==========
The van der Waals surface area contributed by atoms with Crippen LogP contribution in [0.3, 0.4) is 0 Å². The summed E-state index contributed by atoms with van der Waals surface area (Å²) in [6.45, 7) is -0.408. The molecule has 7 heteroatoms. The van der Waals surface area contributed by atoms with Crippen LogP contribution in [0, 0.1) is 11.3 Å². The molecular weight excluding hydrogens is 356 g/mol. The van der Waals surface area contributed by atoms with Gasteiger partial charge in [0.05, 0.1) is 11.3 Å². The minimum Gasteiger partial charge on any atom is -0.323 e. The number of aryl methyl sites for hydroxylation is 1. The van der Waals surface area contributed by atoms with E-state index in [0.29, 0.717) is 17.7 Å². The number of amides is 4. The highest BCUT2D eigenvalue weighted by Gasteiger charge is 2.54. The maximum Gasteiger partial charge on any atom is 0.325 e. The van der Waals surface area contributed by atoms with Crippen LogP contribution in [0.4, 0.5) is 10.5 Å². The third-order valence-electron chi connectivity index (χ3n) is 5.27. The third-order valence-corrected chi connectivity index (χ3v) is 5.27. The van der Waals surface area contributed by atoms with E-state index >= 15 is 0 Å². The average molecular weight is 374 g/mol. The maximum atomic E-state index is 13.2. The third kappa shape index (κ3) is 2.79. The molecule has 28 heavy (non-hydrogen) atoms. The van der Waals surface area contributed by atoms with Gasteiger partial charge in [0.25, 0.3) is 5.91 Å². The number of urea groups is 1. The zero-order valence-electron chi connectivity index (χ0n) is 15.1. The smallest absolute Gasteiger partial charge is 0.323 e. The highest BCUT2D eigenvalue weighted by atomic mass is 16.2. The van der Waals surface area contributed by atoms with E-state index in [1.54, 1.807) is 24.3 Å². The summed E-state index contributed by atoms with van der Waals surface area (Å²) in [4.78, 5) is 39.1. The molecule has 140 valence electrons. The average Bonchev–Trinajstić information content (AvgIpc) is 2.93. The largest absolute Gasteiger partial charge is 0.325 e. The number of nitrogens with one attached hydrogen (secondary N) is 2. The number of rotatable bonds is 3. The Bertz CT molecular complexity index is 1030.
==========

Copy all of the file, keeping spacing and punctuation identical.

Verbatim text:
The van der Waals surface area contributed by atoms with Crippen LogP contribution in [0.3, 0.4) is 0 Å². The summed E-state index contributed by atoms with van der Waals surface area (Å²) in [6.45, 7) is -0.408. The molecule has 7 heteroatoms. The van der Waals surface area contributed by atoms with Crippen LogP contribution in [0, 0.1) is 11.3 Å². The molecular weight excluding hydrogens is 356 g/mol. The van der Waals surface area contributed by atoms with Gasteiger partial charge in [0.05, 0.1) is 11.3 Å². The minimum Gasteiger partial charge on any atom is -0.323 e. The number of aryl methyl sites for hydroxylation is 1. The van der Waals surface area contributed by atoms with E-state index in [0.29, 0.717) is 17.7 Å². The number of amides is 4. The highest BCUT2D eigenvalue weighted by Gasteiger charge is 2.54. The maximum Gasteiger partial charge on any atom is 0.325 e. The van der Waals surface area contributed by atoms with Crippen LogP contribution in [0.4, 0.5) is 10.5 Å². The third-order valence-electron chi connectivity index (χ3n) is 5.27. The third-order valence-corrected chi connectivity index (χ3v) is 5.27. The van der Waals surface area contributed by atoms with E-state index >= 15 is 0 Å². The average molecular weight is 374 g/mol. The maximum atomic E-state index is 13.2. The third kappa shape index (κ3) is 2.79. The molecule has 28 heavy (non-hydrogen) atoms. The van der Waals surface area contributed by atoms with Gasteiger partial charge in [0.25, 0.3) is 5.91 Å². The number of urea groups is 1. The zero-order valence-electron chi connectivity index (χ0n) is 15.1. The smallest absolute Gasteiger partial charge is 0.323 e. The highest BCUT2D eigenvalue weighted by atomic mass is 16.2. The van der Waals surface area contributed by atoms with E-state index in [1.54, 1.807) is 24.3 Å². The summed E-state index contributed by atoms with van der Waals surface area (Å²) in [4.78, 5) is 39.1. The molecule has 140 valence electrons. The average Bonchev–Trinajstić information content (AvgIpc) is 2.93. The largest absolute Gasteiger partial charge is 0.325 e. The number of nitrogens with one attached hydrogen (secondary N) is 2. The number of rotatable bonds is 3. The Bertz CT molecular complexity index is 1030.